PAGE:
Consider the wrist: a retrospective study on pediatric connective tissue disease with MRI.

Rheumatol Int 2019 Dec 20;39(12):2095-2101. Epub 2019 Jun 20.

Department of Pediatric Immunology, Rheumatology and Infectious Disease, Emma Children's Hospital, Amsterdam University Medical Center, Meibergdreef 9, 1105 AZ, Amsterdam, The Netherlands.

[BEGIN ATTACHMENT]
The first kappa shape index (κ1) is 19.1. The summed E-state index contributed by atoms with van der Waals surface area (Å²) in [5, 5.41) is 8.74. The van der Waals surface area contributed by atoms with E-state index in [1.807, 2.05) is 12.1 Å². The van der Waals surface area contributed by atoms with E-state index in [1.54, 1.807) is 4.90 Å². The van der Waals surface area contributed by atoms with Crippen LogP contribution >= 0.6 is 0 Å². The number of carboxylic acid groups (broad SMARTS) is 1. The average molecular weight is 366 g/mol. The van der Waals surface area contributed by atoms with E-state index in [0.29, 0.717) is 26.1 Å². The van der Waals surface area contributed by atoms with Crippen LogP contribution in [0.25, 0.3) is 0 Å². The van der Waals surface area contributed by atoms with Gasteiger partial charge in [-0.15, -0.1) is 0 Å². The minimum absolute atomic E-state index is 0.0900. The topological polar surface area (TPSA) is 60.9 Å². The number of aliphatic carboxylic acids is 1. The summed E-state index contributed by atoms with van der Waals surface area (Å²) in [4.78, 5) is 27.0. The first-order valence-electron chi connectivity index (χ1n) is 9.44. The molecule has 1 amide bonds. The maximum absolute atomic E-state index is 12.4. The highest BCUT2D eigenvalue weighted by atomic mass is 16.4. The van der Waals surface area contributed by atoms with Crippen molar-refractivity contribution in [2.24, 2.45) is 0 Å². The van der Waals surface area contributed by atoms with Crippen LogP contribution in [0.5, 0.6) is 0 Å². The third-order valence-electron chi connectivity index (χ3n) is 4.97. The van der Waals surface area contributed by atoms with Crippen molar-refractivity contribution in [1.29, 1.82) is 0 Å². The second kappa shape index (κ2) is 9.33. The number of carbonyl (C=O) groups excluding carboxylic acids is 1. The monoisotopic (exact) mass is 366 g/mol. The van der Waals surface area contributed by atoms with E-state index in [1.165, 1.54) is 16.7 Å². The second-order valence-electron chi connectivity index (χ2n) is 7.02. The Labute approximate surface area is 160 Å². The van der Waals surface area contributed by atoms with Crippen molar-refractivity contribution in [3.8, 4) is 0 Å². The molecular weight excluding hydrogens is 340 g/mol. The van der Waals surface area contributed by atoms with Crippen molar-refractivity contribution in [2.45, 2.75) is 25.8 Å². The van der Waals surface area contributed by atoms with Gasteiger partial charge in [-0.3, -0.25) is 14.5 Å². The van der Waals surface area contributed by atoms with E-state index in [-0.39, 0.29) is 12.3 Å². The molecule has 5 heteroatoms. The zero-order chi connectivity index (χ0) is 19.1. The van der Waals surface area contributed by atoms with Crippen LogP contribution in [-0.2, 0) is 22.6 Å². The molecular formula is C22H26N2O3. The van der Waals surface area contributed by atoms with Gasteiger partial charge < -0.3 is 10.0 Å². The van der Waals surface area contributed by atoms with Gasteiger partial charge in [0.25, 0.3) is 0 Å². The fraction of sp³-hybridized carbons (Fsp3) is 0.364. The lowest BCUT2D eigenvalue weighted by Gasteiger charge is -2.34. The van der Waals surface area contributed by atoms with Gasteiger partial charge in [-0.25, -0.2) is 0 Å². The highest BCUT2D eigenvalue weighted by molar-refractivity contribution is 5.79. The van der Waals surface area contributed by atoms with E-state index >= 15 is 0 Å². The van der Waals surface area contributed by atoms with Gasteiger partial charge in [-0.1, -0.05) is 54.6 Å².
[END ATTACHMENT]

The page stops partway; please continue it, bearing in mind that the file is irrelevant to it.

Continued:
The aim of this study is to describe the clinical characteristics and MRI findings of the wrist in a cohort of children suffering from connective tissue disease with musculoskeletal involvement. Ten patients with pediatric connective tissue disease [median age 14.7 years (IQR 12.7-16.6 years), 70% female] were identified from a large MRI database. Clinical findings during the disease course were retrospectively obtained from patient charts and findings at the time of MRI were prospectively registered in the MRI database. MRI wrist datasets were evaluated by three readers in consensus for synovitis, tenosynovitis, bone marrow changes, bone erosions and myositis. Patients suffered from connective tissue disease with clinical overlap of subtypes systemic lupus erythematosus, Sjögren syndrome and dermatomyositis. Median onset of disease was at 12.3 years (IQR 7.8-14.8 years). Clinical arthritis activity was scored low (median visual analogue scale physician 19, IQR 7-31). Notwithstanding, extensive inflammatory abnormalities such as synovitis and tenosynovitis were found in the wrist of 7/10 patients. Osteochondral involvement was detected in 3/10 patients. In a small cohort of children with connective tissue disease and musculoskeletal symptoms, severe inflammatory abnormalities of the involved wrist were present in the MRI, while clinical disease scores suggested mild disease activity. Therefore, clinicians should consider the wrist as vulnerable for joint damage and can add MRI as a helpful tool in the management of patients with pediatric connective tissue disease and musculoskeletal involvement.